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Low frequency electron paramagnetic resonance (LFEPR) spectroscopy

The laboratory is currently involved in a major project to develop LFEPR spectroscopy for studying objects with cultural heritage significance. LFEPR spectroscopy is a form of electron paramagnetic resonance (EPR) spectroscopy. Unlike EPR which can only examine objects less than ~125 mm3, LFEPR can examine objects of several liters in volume. Because of the size limitation of EPR, EPR of objects with cultural heritage significance is limited to shards or a sample of a larger object removed in the least invasive and destructive manner. Because LFEPR spectroscopy can accommodate much larger objects, it can be used to study intact large objects non invasively and non destructively. The image to the left is of a ~15 cm diameter, intact, Chinese Ming Dynasty bowl in our LFEPR spectrometer.

EPR spectroscopy is used to study paramagnetic materials such as transition metal atoms and stable free radicals. The ceramics, marble, pigments, and glazes found in cultural heritage objects may possess an EPR signal. These signals vary with the oxidation state and coordination of the metal atom. The signal can be used to identify the specific paramagnetic metal or stable free radical in the object. Since the availability of clays vary from region to region, the EPR signal may tell us the origin of a ceramic object.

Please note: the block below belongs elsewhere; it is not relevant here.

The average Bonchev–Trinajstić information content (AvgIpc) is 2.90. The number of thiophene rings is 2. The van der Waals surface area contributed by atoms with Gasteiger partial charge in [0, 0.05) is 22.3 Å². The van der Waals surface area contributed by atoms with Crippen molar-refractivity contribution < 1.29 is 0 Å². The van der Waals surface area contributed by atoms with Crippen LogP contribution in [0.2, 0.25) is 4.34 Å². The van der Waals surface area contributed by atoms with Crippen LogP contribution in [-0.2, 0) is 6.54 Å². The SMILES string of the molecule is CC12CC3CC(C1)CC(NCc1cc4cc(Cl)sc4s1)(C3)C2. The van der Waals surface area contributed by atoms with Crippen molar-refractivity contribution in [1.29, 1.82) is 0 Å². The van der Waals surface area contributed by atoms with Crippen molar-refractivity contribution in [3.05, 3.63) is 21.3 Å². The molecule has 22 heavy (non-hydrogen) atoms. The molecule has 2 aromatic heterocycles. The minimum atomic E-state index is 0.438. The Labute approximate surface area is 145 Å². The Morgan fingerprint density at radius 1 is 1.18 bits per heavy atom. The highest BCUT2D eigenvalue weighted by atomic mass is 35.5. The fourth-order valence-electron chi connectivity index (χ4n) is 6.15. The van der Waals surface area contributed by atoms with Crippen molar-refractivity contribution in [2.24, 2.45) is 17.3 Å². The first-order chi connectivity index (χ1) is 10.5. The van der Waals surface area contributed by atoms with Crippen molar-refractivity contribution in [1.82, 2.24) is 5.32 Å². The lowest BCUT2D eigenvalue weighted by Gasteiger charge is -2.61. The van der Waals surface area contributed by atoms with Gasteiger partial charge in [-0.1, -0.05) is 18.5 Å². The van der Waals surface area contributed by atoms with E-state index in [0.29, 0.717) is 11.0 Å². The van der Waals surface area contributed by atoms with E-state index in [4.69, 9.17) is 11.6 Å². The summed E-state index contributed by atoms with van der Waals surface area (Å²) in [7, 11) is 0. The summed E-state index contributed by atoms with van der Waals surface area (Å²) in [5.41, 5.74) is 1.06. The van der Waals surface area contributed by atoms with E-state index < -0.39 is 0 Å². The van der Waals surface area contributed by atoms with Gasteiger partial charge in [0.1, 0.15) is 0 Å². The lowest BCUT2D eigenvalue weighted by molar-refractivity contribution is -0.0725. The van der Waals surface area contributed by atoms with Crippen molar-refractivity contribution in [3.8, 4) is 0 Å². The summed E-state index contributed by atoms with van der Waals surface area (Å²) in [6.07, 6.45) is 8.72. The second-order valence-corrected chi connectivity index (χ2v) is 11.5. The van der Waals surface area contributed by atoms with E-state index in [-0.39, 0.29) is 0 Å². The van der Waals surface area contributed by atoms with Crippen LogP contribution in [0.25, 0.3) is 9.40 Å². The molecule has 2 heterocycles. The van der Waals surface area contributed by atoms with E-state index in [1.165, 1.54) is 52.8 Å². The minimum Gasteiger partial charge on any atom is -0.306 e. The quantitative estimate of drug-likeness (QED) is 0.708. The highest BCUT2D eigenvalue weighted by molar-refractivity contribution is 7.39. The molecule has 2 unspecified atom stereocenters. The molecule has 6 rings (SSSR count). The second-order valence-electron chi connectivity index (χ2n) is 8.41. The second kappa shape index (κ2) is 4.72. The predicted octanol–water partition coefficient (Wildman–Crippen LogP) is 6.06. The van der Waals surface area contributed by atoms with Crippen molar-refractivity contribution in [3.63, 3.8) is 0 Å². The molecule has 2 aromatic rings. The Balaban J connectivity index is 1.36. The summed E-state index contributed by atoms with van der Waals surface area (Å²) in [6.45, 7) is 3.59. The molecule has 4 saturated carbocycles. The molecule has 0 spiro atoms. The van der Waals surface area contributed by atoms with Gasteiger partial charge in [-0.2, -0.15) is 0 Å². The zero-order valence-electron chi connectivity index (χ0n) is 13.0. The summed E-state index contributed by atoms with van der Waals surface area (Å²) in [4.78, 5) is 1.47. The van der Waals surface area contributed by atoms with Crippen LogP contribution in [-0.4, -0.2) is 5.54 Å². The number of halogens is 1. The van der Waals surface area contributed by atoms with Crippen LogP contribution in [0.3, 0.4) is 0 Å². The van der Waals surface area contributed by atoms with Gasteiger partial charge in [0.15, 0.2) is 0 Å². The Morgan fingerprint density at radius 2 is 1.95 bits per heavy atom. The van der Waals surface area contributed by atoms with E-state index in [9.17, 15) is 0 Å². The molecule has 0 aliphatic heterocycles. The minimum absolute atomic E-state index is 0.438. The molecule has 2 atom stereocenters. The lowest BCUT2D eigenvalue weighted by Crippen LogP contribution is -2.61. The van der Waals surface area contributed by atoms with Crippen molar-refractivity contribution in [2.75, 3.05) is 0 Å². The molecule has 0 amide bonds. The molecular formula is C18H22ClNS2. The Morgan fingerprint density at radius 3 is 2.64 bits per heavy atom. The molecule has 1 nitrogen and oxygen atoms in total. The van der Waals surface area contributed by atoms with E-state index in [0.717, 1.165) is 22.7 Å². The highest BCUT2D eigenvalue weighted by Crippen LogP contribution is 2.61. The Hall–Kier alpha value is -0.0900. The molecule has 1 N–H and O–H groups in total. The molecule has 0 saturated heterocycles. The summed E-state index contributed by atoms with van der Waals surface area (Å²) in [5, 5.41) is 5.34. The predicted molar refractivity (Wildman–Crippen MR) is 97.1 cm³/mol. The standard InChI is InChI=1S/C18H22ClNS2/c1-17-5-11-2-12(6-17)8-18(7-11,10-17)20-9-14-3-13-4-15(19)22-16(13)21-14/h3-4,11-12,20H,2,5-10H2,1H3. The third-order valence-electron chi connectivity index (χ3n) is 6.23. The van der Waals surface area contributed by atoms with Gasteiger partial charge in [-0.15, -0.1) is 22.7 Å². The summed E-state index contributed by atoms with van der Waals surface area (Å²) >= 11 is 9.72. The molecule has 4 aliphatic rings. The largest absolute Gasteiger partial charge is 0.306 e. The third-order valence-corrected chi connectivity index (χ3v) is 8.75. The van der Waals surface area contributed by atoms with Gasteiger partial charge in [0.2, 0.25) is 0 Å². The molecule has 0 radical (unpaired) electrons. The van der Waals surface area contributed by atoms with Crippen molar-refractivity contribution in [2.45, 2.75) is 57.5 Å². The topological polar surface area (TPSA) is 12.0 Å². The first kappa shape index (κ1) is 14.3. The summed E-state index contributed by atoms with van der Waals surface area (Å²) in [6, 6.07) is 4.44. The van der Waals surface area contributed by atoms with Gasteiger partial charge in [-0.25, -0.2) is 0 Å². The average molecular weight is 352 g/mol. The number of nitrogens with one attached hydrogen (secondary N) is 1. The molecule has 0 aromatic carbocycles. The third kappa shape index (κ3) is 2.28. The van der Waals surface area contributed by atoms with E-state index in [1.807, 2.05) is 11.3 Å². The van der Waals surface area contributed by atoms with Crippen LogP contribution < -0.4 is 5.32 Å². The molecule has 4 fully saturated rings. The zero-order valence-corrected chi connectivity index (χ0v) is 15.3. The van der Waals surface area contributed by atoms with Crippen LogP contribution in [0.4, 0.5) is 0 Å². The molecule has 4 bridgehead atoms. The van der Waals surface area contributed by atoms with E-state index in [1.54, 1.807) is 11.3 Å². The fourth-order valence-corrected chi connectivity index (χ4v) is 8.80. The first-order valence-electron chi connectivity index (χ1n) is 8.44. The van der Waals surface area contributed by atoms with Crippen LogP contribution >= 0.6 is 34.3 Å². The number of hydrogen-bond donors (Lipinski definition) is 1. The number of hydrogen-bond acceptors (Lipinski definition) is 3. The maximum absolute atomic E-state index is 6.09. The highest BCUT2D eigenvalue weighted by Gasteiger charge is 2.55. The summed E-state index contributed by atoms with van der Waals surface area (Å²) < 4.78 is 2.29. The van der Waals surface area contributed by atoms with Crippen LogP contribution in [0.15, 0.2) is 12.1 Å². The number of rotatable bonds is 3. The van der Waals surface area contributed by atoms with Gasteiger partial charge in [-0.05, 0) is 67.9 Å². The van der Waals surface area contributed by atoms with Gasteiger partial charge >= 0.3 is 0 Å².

Since the oxidation state and coordination of the metal can change with firing temperature of a ceramic object, so will the EPR signal. For example, the graph on the left presents the peak-to-peak absorption linewidth and peak-to-peak signal amplitude as a function of the firing temperature (TF) for kaolin clay. Information like this may be usable to determine TF of a ceramic object. Since higher firing temperatures increased with historic time, a determination of TF indirectly date an object. Knowing the composition of clay in an object as well as its firing temperature may allow us to confirm an object's provenance.


We are currently working the following LFEPR projects.

  • To understand the LFEPR signal as a function of firing temperature from Fe(III) fould outside of the aluminosilicate lattice. The iron in clay eists as an impurity in the aluminosilicate lattice, replacing some aluminum in the lattice, and as iron oxide located outside the lattice. The EPR signal from the iron outisde the lattice varies considerably with firing temperature.
  • To understand the LFEPR spectrum of Mn(II) in marble. The LFEPR signal of Mn(II) is very complex due to the large number of spectral transitions when the EPR frequency is comparable to the hyperfine interaction.
  • To develop a small volume surface coil probe. We believe such a pick-up coil can be used to study the pigments used in illuminated manuscripts.


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Magnetic Resonance Laboratory
Center for Imaging Sciecne
Rochester Institute of Technology
54 Lomb Memorial Drive, Rochester, NY 14623-5604

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